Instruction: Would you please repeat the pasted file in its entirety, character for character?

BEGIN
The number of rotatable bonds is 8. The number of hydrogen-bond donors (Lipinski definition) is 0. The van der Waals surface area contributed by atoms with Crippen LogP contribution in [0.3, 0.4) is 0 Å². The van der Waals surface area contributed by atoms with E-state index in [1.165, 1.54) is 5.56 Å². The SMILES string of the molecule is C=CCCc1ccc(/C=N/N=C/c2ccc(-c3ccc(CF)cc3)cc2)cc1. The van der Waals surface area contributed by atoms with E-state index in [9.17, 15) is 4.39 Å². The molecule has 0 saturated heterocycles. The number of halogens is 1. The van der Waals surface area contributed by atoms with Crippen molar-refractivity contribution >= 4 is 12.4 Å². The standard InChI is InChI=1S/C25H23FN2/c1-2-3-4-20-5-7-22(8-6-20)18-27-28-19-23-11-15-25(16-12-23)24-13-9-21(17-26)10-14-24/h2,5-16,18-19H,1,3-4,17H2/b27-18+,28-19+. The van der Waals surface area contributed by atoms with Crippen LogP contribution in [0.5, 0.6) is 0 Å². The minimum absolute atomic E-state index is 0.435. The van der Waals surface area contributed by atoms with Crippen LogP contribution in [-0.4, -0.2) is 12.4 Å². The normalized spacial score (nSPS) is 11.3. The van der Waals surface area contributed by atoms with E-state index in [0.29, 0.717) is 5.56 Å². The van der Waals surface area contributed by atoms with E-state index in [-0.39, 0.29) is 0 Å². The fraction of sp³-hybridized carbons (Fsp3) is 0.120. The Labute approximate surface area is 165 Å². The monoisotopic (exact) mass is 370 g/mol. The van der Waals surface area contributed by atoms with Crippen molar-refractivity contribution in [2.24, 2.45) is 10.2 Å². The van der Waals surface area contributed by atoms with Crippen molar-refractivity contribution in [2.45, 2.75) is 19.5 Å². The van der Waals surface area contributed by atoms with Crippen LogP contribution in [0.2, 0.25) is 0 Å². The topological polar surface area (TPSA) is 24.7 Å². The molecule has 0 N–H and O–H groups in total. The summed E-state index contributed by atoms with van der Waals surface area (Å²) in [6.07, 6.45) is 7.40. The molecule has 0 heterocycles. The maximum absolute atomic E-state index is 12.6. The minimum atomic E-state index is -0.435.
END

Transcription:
The number of rotatable bonds is 8. The number of hydrogen-bond donors (Lipinski definition) is 0. The van der Waals surface area contributed by atoms with Crippen LogP contribution in [0.3, 0.4) is 0 Å². The van der Waals surface area contributed by atoms with E-state index in [1.165, 1.54) is 5.56 Å². The SMILES string of the molecule is C=CCCc1ccc(/C=N/N=C/c2ccc(-c3ccc(CF)cc3)cc2)cc1. The van der Waals surface area contributed by atoms with E-state index in [9.17, 15) is 4.39 Å². The molecule has 0 saturated heterocycles. The number of halogens is 1. The van der Waals surface area contributed by atoms with Crippen molar-refractivity contribution >= 4 is 12.4 Å². The standard InChI is InChI=1S/C25H23FN2/c1-2-3-4-20-5-7-22(8-6-20)18-27-28-19-23-11-15-25(16-12-23)24-13-9-21(17-26)10-14-24/h2,5-16,18-19H,1,3-4,17H2/b27-18+,28-19+. The van der Waals surface area contributed by atoms with Crippen LogP contribution in [0.5, 0.6) is 0 Å². The minimum absolute atomic E-state index is 0.435. The van der Waals surface area contributed by atoms with Crippen LogP contribution in [-0.4, -0.2) is 12.4 Å². The normalized spacial score (nSPS) is 11.3. The van der Waals surface area contributed by atoms with E-state index in [0.29, 0.717) is 5.56 Å². The van der Waals surface area contributed by atoms with E-state index in [-0.39, 0.29) is 0 Å². The fraction of sp³-hybridized carbons (Fsp3) is 0.120. The Labute approximate surface area is 165 Å². The monoisotopic (exact) mass is 370 g/mol. The van der Waals surface area contributed by atoms with Crippen molar-refractivity contribution in [2.24, 2.45) is 10.2 Å². The van der Waals surface area contributed by atoms with Crippen molar-refractivity contribution in [2.45, 2.75) is 19.5 Å². The van der Waals surface area contributed by atoms with Crippen LogP contribution in [0.2, 0.25) is 0 Å². The topological polar surface area (TPSA) is 24.7 Å². The molecule has 0 N–H and O–H groups in total. The summed E-state index contributed by atoms with van der Waals surface area (Å²) in [6.07, 6.45) is 7.40. The molecule has 0 heterocycles. The maximum absolute atomic E-state index is 12.6. The minimum atomic E-state index is -0.435.